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Shanghai Cancels Storm Alert After School, Flight Disruption

Oct. 8 (Bloomberg) -- Shanghai cancelled a rain storm alert after two typhoons delayed flights and brought downpours that drenched residents returning to work after a week-long holiday.

The city government lifted the warning at about 11 a.m. after earlier raising it to red, the highest of four warning levels. Schools and businesses were ordered closed this morning after a forecast of 100 millimeters (3.9 inches) of rain over a three-hour period in areas including the city center, according to the National Meteorological Center’s website.

The storm delayed 61 flights scheduled to depart from the city’s Pudong International Airport before 10:30 a.m., Shanghai Airport said on its official microblog. Some flights were redirected to Hongqiao airport.

Typhoon Fitow made landfall early morning yesterday south of the city in the provinces of Zhejiang and Fujian. Six people, including one government rescuer, were killed in Zhejiang, Xinhua News Agency reported, citing the local flood control relief headquarters. The eastern province sustained 8.37 billion yuan ($1.37 billion) in damage, as the storm caused about 4,000 houses to collapse, damaged roads and suspended power in many places, Xinhua said. Zhejiang lifted a a red alert issued this morning around noon, the center said.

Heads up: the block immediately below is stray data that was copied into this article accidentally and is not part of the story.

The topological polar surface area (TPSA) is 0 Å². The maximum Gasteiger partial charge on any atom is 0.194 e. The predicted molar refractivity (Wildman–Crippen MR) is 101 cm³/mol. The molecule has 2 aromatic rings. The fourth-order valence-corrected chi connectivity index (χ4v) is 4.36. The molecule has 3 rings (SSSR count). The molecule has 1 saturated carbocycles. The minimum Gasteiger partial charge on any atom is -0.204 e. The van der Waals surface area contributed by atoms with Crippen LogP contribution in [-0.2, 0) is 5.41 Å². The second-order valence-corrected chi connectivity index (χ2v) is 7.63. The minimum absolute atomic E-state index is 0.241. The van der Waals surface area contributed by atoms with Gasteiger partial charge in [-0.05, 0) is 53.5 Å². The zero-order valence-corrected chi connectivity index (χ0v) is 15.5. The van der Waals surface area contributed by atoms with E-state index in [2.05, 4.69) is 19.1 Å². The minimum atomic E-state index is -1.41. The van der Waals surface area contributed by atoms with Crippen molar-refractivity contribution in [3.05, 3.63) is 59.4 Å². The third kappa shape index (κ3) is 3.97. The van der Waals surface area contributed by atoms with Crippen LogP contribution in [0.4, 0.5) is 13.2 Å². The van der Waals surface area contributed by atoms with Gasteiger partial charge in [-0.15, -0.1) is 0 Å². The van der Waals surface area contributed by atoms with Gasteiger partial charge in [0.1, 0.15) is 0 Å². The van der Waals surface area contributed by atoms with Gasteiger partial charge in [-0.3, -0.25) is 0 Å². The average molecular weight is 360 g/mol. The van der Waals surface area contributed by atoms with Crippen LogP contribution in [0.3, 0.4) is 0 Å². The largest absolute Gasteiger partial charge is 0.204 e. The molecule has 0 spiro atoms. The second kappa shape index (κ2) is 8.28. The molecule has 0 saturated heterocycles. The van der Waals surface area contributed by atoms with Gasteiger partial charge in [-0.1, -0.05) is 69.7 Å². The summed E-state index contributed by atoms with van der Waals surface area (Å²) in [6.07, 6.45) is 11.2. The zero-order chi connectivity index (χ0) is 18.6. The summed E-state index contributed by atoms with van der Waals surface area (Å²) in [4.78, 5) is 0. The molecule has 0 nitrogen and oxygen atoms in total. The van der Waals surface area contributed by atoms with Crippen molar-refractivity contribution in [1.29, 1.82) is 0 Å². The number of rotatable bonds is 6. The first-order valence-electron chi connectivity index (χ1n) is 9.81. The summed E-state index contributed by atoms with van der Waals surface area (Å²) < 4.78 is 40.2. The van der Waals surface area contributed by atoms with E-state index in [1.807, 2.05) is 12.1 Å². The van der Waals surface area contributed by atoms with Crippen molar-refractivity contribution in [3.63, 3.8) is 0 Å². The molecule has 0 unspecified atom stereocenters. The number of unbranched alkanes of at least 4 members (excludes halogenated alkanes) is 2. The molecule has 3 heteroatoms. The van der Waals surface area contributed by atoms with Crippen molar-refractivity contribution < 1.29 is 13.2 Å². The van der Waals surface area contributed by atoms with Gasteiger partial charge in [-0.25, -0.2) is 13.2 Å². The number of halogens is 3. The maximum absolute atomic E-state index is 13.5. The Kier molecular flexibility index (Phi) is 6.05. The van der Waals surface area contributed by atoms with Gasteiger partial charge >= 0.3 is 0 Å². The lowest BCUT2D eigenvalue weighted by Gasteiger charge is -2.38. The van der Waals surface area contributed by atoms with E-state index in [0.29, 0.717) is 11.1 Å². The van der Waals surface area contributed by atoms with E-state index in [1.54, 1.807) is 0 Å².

A second typhoon, Danas, was working its way north off of Shanghai’s coast toward Japan and South Korea, causing flight cancelations and discontinuing ferry service. Storm and high wave warnings were issued in Japan as wind gusts reached 180 kilometers per hour (112 miles per hour).

Heavy rains are expected in Shanghai, Zhejiang and Jiangsu in the next 24 hours, the China Meterological Administration said on its website.

The Shanghai Composite Index, the nation’s benchmark measure, rose 1 percent at 2:30 p.m. China’s markets were shut from Oct. 1 through yesterday for the National Day holiday.

To contact the reporters on this story: Gregory Turk in Shanghai at gturk2@bloomberg.net; Fiona Tan in Shanghai at xtan38@bloomberg.net

To contact the editor responsible for this story: Gregory Turk at gturk2@bloomberg.net

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